- Consider whether you truly need to spend money on app development. For simple tasks, like product listings, users are unlikely to download an app. However, if you want to provide an all-in-one experience, complete with online payment options, wish lists, deal notifications, and more, an app might be the way to go.
- If you do develop an app, go easy on the push notifications. Users appreciate notifications for sales, coupons or major new releases, but they’re likely to delete the app if it constantly updates them of every little change you make.
- Test pages to make sure that they display properly on mobile interfaces. You can get started for free with Google’s Mobile-Friendly Test.
- Shopify found that between 2014 and 2015, orders from shoppers who discovered products on social media rose by 202%. With so many people browsing social media from their phones, your social marketing strategy needs to be optimized for mobile, too.
- Considering how many leads come from shoppers browsing on social media, take advantage of things like “Buy Now” buttons on Facebook, Pinterest and the other platforms that offer them.
- Whether your shoppers are at home or in a crowded public place, they definitely don’t want to spend more time than absolutely necessary entering payment information into your mobile site. Take advantage of services like PayPal or Google Wallet to simplify the payment process, or at the very least, minimize the number of fields your mobile users will need to complete on the checkout page.
- As many as 17% of all shoppers abandon shopping carts at the checkout page because of security concerns. Make sure your mobile checkout displays security logos, lock icons, contact information, links to frequently asked questions, and other elements that will help inspire your audience’s trust.
- Skip banner ads and popups on your mobile website. These things take up too much precious screen real estate, they’re often frustrating to navigate through, and because of factors like banner blindness, they’re likely to be ignored anyway.
- Definitely spend some of your marketing budget on usability testing. Websites like Amazon’s Mechanical Turk can help you get real feedback affordably, while services like UserZoom offer complete usability testing packages.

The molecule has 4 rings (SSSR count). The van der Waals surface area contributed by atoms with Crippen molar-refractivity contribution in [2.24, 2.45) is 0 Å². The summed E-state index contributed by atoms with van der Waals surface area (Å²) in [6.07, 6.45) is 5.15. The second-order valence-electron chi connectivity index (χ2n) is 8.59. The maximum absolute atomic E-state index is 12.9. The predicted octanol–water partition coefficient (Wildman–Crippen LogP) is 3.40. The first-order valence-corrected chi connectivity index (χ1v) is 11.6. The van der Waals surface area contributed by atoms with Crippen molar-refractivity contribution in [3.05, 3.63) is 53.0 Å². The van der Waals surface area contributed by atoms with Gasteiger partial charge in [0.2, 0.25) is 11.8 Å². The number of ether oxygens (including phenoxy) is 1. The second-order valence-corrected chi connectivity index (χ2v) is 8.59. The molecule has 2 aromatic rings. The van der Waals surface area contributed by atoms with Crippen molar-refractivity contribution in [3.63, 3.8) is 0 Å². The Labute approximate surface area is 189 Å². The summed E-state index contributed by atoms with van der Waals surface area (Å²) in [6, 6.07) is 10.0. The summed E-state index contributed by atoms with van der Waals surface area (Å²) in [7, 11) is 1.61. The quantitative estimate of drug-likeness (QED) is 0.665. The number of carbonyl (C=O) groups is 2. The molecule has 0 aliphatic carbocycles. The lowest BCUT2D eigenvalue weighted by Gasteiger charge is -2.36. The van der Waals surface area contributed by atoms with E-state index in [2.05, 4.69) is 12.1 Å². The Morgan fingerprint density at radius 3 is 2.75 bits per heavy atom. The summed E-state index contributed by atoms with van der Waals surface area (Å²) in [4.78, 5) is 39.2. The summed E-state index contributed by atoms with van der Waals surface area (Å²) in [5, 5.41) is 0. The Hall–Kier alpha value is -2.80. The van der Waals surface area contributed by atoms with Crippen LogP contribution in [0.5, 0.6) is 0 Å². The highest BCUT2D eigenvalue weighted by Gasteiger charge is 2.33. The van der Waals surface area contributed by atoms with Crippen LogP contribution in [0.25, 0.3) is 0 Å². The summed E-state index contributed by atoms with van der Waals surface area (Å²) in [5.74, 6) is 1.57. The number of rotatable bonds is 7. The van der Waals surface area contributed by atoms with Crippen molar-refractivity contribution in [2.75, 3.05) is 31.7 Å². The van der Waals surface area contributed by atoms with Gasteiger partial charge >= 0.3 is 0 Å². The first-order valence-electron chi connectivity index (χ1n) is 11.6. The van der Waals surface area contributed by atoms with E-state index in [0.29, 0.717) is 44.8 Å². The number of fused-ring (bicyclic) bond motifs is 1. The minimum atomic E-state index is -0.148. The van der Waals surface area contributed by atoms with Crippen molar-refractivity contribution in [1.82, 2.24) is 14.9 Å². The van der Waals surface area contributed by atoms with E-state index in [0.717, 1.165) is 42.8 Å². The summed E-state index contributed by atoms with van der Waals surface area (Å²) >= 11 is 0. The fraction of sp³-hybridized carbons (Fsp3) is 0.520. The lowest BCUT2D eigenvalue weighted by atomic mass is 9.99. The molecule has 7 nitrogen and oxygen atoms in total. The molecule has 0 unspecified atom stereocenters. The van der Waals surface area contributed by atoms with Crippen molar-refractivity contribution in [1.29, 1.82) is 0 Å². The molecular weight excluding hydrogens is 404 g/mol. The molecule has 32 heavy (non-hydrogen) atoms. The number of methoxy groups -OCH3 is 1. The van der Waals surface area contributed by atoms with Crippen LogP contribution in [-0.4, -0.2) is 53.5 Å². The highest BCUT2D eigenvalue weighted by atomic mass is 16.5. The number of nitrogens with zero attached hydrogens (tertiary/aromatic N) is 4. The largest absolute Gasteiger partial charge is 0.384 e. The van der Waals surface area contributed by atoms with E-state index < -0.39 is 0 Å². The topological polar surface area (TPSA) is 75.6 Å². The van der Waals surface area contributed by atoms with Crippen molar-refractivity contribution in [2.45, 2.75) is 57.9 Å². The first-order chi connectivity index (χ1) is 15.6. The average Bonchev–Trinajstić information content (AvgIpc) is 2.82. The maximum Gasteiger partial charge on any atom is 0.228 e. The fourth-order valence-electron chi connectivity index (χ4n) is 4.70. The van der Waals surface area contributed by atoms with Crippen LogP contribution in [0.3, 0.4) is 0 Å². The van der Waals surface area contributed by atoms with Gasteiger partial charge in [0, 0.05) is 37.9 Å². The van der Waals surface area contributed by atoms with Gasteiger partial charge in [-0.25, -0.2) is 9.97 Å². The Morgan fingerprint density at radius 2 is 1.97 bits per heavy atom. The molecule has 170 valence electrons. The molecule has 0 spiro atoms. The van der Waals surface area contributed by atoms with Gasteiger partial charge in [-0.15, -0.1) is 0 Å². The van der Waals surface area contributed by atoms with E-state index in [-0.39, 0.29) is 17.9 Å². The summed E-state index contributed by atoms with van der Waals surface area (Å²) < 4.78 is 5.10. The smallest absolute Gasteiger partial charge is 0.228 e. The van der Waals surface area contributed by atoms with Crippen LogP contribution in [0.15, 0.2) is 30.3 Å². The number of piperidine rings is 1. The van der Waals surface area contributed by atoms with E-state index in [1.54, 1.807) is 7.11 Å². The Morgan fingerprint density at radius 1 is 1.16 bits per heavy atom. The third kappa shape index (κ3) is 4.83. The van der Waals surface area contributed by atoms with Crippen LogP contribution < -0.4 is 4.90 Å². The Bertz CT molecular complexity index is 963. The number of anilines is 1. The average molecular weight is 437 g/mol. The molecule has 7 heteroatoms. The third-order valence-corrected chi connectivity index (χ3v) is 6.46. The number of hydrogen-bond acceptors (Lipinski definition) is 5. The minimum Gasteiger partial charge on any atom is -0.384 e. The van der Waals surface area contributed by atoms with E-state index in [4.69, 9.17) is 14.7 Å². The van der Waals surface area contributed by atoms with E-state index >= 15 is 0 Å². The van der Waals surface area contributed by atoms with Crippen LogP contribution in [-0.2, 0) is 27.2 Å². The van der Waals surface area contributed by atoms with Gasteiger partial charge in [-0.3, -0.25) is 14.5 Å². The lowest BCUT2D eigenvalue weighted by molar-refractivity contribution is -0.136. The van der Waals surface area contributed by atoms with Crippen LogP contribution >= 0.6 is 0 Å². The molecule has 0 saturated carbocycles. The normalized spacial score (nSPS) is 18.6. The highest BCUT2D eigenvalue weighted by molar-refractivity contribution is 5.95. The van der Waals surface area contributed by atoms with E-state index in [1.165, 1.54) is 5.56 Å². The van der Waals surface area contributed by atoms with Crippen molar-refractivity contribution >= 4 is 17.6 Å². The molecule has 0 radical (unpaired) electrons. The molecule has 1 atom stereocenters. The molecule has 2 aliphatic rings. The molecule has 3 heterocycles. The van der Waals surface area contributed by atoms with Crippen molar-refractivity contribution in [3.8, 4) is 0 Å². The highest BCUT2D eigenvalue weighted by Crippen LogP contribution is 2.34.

- Many customers browse on the way to work or during their lunch hour, but wait until they get home to a computer to make the purchase. You can increase sales conversions by letting customers save wish lists in their account or emailing their shopping cart to them so that they can pick up where they left off as they switch between mobile and desktop platforms.
- Keep in mind that your mobile site doesn’t need to include absolutely everything that your desktop site does. Fight back against clutter by prioritizing only those things that mobile users definitely want to see: products, frequently asked questions, and perhaps content like blogs that are designed to be consumed in small doses.
- Data from the Pew Research Center shows that 88% of people check email at least once per week via their phones. This means that not only does your website need to be mobile-friendly, but your email campaigns do, too.
- Consider expanding your mobile marketing strategy with an SMS campaign. Up to 98% of all text messages sent are read by the recipient and 83% percent of those are read no more than three minutes after you’ve sent them. Sending deals and sale alerts via SMS is a smart way to reach an amazingly broad audience.
No matter how great a mobile marketing strategy is, there is always room for a little more improvement. Use these tips to see how you can boost sales through your mobile marketing efforts.